What is the Cortana Intelligence Suite?

Since I’m a data nut, I’m intrigued with Microsoft’s new offering referred to as the Cortana Analytics Suite.  

Update April 2016: The suite has been renamed to be Cortana Intelligence Suite.

Update Dec. 2017: The gallery of pre-configured solutions has been renamed to the Azure AI Gallery.

First things first, the suite is not a product in and of itself, though it will have its own pricing. The suite can be thought of as a bundle of integrated products and services. It’s somewhat similar to the idea of the Office suite or the SQL Server suite, both of which contain various components that are interoperable (at least to a certain extent). I get the feeling with the Cortana Intelligence Suite that interoperability/integration will be a huge emphasis. Another big emphasis will be on the availability of templates and preconfigured solutions which should accelerate and simplify development for particular scenarios.

Since the suite isn’t officially available yet, most of what can be found right now are marketing materials – though most of the components are available individually now and have varying levels of technical documentation available. I’m excited to be attending the CAS Workshop in September in Seattle, where I’m hoping to learn a lot more about the integration points, interoperability, accelerators, and overall capabilities.

What are the Components of Cortana Intelligence Suite?

Knowing this is a bundle of tools with an emphasis on integration and automation, for the purpose of advanced analytics, what are the components of the suite? 

The documentation lists the following as elements of Cortana Intelligence Suite:

  • Azure Machine Learning
  • Azure HDInsight
  • Azure Stream Analytics
  • Azure Data Lake
  • Azure SQL Data Warehouse
  • Azure Data Catalog
  • Azure Data Factory
  • Azure Event Hub
  • Power BI
  • Cortana
  • Cognitive Services
  • Bot Framework

There are numerous other Azure components that will play an important part in data-oriented solutions as well; I’m showing some of these key components at the bottom of the image above even though they aren’t “officially” part of Cortana Intelligence Suite.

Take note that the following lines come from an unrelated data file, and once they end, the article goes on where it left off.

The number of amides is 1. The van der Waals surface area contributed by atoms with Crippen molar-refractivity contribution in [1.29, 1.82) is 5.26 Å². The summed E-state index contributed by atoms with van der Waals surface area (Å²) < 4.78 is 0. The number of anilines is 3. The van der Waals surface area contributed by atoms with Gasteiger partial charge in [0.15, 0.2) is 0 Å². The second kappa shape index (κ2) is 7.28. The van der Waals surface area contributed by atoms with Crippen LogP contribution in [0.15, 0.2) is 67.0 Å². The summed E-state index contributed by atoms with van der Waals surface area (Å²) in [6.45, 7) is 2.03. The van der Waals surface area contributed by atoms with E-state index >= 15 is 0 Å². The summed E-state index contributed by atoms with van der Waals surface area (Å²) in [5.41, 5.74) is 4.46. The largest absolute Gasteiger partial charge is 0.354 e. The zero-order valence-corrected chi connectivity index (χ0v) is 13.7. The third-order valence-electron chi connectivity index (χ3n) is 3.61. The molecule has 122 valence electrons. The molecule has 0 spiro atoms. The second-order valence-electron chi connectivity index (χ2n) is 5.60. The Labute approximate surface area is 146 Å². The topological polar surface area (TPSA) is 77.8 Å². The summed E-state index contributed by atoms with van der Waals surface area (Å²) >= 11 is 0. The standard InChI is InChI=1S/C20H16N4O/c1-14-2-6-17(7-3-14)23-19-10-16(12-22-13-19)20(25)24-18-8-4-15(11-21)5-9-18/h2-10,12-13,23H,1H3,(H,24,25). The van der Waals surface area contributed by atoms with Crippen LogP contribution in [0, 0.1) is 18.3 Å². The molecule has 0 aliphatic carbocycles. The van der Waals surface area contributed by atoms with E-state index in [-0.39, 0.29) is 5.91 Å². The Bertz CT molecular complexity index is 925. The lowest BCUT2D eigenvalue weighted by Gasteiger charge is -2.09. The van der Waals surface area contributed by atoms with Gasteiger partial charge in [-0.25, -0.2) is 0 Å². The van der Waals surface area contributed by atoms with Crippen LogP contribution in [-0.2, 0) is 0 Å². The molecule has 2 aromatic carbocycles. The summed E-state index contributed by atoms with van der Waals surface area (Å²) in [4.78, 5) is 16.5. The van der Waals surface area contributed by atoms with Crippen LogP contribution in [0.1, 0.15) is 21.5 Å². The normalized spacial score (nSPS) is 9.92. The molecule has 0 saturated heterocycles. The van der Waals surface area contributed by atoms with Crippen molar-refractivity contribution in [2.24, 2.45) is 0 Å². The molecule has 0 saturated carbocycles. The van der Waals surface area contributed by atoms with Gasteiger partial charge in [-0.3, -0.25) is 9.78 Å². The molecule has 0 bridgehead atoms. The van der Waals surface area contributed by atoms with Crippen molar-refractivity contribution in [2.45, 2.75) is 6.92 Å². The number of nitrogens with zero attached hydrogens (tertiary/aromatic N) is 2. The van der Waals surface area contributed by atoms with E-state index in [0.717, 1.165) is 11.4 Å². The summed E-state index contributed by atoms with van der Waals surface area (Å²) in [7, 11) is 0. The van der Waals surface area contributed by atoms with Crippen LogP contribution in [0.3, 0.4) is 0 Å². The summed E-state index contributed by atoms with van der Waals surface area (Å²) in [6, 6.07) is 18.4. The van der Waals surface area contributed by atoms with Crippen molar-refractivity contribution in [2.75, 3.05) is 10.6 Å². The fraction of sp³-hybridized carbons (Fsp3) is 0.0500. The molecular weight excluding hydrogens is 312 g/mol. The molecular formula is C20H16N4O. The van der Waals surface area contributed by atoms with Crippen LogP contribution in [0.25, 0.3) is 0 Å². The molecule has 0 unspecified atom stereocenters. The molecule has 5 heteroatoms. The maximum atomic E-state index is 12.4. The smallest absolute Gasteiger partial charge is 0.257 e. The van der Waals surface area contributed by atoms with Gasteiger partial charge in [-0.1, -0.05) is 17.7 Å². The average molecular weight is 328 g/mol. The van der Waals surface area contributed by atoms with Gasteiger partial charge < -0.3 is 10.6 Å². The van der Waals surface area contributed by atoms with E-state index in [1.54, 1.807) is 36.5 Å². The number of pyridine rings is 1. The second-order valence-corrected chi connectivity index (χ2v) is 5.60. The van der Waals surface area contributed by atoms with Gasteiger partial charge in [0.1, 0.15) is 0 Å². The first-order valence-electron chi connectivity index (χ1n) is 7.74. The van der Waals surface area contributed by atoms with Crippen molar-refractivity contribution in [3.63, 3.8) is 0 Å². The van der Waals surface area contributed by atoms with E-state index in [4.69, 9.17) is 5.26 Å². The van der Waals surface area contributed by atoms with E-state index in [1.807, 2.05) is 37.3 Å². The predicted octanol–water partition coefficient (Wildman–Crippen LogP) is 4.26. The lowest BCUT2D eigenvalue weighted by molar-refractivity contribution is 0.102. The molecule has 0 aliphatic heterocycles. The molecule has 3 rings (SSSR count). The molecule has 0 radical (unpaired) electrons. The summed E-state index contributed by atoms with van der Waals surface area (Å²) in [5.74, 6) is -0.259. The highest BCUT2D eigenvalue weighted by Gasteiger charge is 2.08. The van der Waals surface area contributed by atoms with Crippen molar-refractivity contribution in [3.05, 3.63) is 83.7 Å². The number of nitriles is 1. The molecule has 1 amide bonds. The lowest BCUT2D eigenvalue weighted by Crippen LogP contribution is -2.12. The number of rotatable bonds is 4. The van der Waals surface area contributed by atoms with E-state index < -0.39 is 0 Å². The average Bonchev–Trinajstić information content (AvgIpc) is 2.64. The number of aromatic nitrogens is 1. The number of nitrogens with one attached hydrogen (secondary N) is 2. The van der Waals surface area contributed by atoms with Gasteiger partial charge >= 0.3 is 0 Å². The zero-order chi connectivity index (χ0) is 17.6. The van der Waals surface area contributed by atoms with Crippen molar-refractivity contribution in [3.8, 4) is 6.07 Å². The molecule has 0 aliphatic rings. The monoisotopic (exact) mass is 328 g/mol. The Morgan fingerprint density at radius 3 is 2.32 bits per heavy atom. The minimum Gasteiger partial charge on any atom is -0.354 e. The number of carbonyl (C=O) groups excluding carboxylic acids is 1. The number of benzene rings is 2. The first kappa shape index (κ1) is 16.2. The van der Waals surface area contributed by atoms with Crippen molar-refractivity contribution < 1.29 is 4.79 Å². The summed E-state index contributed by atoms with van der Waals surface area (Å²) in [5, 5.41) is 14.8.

Why is Cortana in the Name of Cortana Intelligence Suite?

One of my first questions when this was announced:  Why is Cortana in the name? Because really, Cortana is one small piece of a much bigger platform. It's because Cortana (originally a "smart" AI character in the Halo novel and video games) represents a high level of intelligence and the ability to learn and adapt.

Initially, the idea here is that the personal assistant, Cortana, will be able to provide information upon request or proactively. Something such as:  “Hey Cortana, what is the total of yesterday’s sales?” appears to be the next evolutionary step of the Q&A natural language capabilities first seen in Power BI. A public demo indicated that Power BI will be just one way to expose data to Cortana.

Source for image: July 2015 Webinar by Joseph Sirosh

Here’s a very interesting quote from a TechCrunch article:

“As for Cortana, which is the Microsoft voice-driven personal assistant tool in Windows 10, it’s a small part of the solution, but Sirosh says Microsoft named the suite after it because it symbolizes the contextualized intelligence that the company hopes to deliver across the entire suite.”

So, we have an extremely broad platform with Cortana Intelligence Suite. Stay tuned for my follow-up posts where we start looking at the individual components.

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